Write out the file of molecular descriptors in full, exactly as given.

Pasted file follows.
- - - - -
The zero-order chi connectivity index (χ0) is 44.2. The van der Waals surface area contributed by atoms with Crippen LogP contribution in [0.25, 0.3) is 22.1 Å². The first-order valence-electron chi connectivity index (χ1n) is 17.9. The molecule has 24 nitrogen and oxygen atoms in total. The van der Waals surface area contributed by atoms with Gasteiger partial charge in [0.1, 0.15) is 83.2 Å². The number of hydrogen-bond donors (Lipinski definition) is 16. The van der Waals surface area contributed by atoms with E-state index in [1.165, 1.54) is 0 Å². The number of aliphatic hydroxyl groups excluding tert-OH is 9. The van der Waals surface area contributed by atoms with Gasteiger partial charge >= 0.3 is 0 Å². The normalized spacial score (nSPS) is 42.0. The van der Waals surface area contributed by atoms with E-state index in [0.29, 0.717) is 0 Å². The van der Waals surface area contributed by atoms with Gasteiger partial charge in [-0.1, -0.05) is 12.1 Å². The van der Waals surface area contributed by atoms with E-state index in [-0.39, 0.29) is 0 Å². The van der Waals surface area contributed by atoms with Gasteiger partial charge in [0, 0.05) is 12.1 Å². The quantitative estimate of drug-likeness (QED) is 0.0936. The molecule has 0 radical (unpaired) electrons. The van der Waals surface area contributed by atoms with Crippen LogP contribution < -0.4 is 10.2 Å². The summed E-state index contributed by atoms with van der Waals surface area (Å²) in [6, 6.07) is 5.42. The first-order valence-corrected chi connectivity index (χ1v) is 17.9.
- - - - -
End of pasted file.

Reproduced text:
The zero-order chi connectivity index (χ0) is 44.2. The van der Waals surface area contributed by atoms with Crippen LogP contribution in [0.25, 0.3) is 22.1 Å². The first-order valence-electron chi connectivity index (χ1n) is 17.9. The molecule has 24 nitrogen and oxygen atoms in total. The van der Waals surface area contributed by atoms with Gasteiger partial charge in [0.1, 0.15) is 83.2 Å². The number of hydrogen-bond donors (Lipinski definition) is 16. The van der Waals surface area contributed by atoms with E-state index in [1.165, 1.54) is 0 Å². The number of aliphatic hydroxyl groups excluding tert-OH is 9. The van der Waals surface area contributed by atoms with Gasteiger partial charge >= 0.3 is 0 Å². The normalized spacial score (nSPS) is 42.0. The van der Waals surface area contributed by atoms with E-state index in [0.29, 0.717) is 0 Å². The van der Waals surface area contributed by atoms with Gasteiger partial charge in [-0.1, -0.05) is 12.1 Å². The van der Waals surface area contributed by atoms with E-state index in [-0.39, 0.29) is 0 Å². The van der Waals surface area contributed by atoms with Gasteiger partial charge in [0, 0.05) is 12.1 Å². The quantitative estimate of drug-likeness (QED) is 0.0936. The molecule has 0 radical (unpaired) electrons. The van der Waals surface area contributed by atoms with Crippen LogP contribution < -0.4 is 10.2 Å². The summed E-state index contributed by atoms with van der Waals surface area (Å²) in [6, 6.07) is 5.42. The first-order valence-corrected chi connectivity index (χ1v) is 17.9.